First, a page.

Teaching to heal the world
“How can we improve the systems we’re a part of?”
That’s the question my team posed to our 4th- through 6th-grade students last spring at The Cornwall School, in Cornwall VT. It was the start of a deep dive into education for sustainability.
What food education looks like in Cornwall VT
Integrating food studies into schools leads to thinking about interconnectedness in other ares of study. But don’t take my word for it: meet some amazing students from The Cornwall School, in Cornwall VT, who definitely won’t be surviving on Pop Tarts, ramen or mac and cheese when they grow up.
“My favorite root vegetable is probably the beet because you can do so many fun things with it. In a beet salad, you usually have thinly sliced beets with some Feta cheese on it, and sometimes, you’ll add some brussels sprouts or something, like maybe a hard-boiled egg or two on top. Another great thing to do with beets is to put it on a pizza, so pizza crust with a little Maple syrup on top with beets, Feta cheese on it.”
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Community exploration builds connection
What happens when you ask your students what they want to learn about and how they like to learn, then you turn them loose on a three-day self-directed series of projects generated from their ideas? Teachers at West Rutland School recently found out.
(Spoiler alert: it’s harder, fun, and more engaging than regular school days!)
How soon is now?
Looking for opportunities to make real-world connections or bring an authentic audience to your students? Typically, a public presentation at the end of a project or unit provides this space for students to share with a wider audience.
But authentic audiences can be found at any stage of the work.
Physical aspects of a student-centered classroom
Sometimes what seems like a little change can make a big difference. That’s what two Proctor Elementary School teachers recently confirmed when they decided to incorporate flexible seating into their classrooms.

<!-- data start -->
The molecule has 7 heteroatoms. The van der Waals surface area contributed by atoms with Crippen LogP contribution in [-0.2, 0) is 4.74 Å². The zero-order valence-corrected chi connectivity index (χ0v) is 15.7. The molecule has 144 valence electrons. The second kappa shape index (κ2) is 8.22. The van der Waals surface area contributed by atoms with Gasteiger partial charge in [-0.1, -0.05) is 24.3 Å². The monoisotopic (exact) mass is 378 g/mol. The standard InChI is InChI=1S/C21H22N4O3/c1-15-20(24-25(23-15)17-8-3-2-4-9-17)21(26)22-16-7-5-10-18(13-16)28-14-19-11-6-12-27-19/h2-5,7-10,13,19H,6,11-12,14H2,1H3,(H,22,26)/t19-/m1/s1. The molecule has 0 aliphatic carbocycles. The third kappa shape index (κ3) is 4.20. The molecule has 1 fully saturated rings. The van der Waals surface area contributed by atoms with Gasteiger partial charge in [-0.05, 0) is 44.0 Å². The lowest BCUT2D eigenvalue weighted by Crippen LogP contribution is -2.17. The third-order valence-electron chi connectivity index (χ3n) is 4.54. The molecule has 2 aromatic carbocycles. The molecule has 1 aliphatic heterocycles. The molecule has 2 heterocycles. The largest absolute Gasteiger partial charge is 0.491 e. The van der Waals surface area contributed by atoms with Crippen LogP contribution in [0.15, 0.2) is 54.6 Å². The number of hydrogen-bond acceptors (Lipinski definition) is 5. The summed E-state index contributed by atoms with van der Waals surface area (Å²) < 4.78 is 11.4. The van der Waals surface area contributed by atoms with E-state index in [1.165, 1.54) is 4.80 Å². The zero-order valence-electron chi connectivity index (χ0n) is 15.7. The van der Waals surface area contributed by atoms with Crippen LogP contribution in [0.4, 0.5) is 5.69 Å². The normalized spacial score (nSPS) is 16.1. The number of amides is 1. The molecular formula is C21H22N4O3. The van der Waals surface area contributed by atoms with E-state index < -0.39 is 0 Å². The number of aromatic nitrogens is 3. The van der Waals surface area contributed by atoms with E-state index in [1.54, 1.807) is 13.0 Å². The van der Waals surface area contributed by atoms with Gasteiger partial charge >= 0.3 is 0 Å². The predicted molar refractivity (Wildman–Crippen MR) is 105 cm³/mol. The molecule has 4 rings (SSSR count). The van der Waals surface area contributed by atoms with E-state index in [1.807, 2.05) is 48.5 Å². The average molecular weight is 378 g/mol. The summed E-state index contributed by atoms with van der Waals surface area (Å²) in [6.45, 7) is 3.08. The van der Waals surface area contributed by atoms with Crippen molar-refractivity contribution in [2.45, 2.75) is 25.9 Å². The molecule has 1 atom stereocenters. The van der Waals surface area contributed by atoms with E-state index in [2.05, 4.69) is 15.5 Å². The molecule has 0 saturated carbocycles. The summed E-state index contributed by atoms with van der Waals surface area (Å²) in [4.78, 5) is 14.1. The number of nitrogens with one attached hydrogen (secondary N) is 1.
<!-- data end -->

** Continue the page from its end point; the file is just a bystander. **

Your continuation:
It’s been such a success that now every classroom in their school features some sort of flexible seating options for students.
The Developmental Designs remix
Ever notice how for some kids Mondays are a lot tougher than Wednesdays? Any time there’s a break in the school routine, some kids are likely to fall out of sync. Similarly, after the long December break, crisp classroom routines can seem like a foggy memory.
After any break, students and teachers are often eager to dive back into learning. But in the heady rush of a new calendar year, it can be easy to breeze over re-establishing clear and explicit classroom routines and expectations.
Cornwall students think global, build local, share both
Last year the most amazing thing happened: my students at the Cornwall School designed and built a playground. They dreamed, planned, proposed, revised, fundraised — deep breath — organized, built and managed.
But then they taught themselves how to share their story: with social media, and with a whole world of educators, so that other students might have the same experience.
Goal global, act local
The United Nations has kicked off a movement for the future. They’ve identified 17 goals for sustainability world-wide, and they’ve given those goals to students around the world.
Here in Vermont, a cadre of passionate educators are scaffolding project-based learning around those goals. And #vted students are hard at work, changing the world, one community at a time.
The #everydaycourage of doing nothing
As we cultivate more self-direction in students, their lives get more complicated. They have a greater responsibility to themselves and their success.
How can we nurture the whole student as they grapple with becoming agents of their own education?
Feedback often feels like criticism. But what if we used it as an opportunity to grow?
In third grade, I had my own time-out chair in the principal’s office. My exuberant chattiness, combined with an 8-year-old’s lack of social filter frequently earned me a trip to that chair that sat in the corner facing the clock.
My face would burn with shame as I trudged down the long hall. As I sat and waited for the loud ticking of the clock to signal my release, I would try to figure out what I’d done wrong. Sometimes it was obvious: Nathan’s story hadn’t “gone to the dogs” as I’d loudly proclaimed. (But it had just seemed like the perfect punchline to the joke when my teacher had asked…‘Where has your story gone?…’)
Other times, many times, I was completely bewildered. I’d do my time, and then return to the flow of the classroom, as if I’d never left, edgy and bracing for my next invisible (to me) infraction.
Based upon the frequency of these visits, I doubt they were learning experiences. Instead, they were punitive, spirit-crushing time-outs; lost opportunities for growth.